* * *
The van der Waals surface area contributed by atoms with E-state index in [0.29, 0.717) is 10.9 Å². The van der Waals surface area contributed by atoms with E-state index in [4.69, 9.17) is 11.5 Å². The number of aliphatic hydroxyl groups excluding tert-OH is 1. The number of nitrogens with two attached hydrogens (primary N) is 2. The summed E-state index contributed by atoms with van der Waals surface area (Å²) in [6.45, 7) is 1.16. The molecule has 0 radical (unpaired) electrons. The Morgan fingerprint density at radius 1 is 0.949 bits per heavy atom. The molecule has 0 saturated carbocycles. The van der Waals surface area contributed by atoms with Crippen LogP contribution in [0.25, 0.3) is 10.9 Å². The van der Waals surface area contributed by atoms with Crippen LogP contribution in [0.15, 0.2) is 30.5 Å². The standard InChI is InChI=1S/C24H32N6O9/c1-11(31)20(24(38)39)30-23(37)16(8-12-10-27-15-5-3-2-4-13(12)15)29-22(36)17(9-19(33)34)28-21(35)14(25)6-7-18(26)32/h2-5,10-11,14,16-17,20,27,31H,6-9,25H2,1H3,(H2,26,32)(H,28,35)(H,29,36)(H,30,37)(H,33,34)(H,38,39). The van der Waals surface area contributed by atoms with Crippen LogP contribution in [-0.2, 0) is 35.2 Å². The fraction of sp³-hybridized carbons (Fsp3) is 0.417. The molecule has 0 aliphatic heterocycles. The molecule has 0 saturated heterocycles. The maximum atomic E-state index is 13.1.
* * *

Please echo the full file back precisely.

The van der Waals surface area contributed by atoms with E-state index in [0.29, 0.717) is 10.9 Å². The van der Waals surface area contributed by atoms with E-state index in [4.69, 9.17) is 11.5 Å². The number of aliphatic hydroxyl groups excluding tert-OH is 1. The number of nitrogens with two attached hydrogens (primary N) is 2. The summed E-state index contributed by atoms with van der Waals surface area (Å²) in [6.45, 7) is 1.16. The molecule has 0 radical (unpaired) electrons. The Morgan fingerprint density at radius 1 is 0.949 bits per heavy atom. The molecule has 0 saturated carbocycles. The van der Waals surface area contributed by atoms with Crippen LogP contribution in [0.25, 0.3) is 10.9 Å². The van der Waals surface area contributed by atoms with Crippen LogP contribution in [0.15, 0.2) is 30.5 Å². The standard InChI is InChI=1S/C24H32N6O9/c1-11(31)20(24(38)39)30-23(37)16(8-12-10-27-15-5-3-2-4-13(12)15)29-22(36)17(9-19(33)34)28-21(35)14(25)6-7-18(26)32/h2-5,10-11,14,16-17,20,27,31H,6-9,25H2,1H3,(H2,26,32)(H,28,35)(H,29,36)(H,30,37)(H,33,34)(H,38,39). The van der Waals surface area contributed by atoms with Crippen LogP contribution in [-0.2, 0) is 35.2 Å². The fraction of sp³-hybridized carbons (Fsp3) is 0.417. The molecule has 0 aliphatic heterocycles. The molecule has 0 saturated heterocycles. The maximum atomic E-state index is 13.1.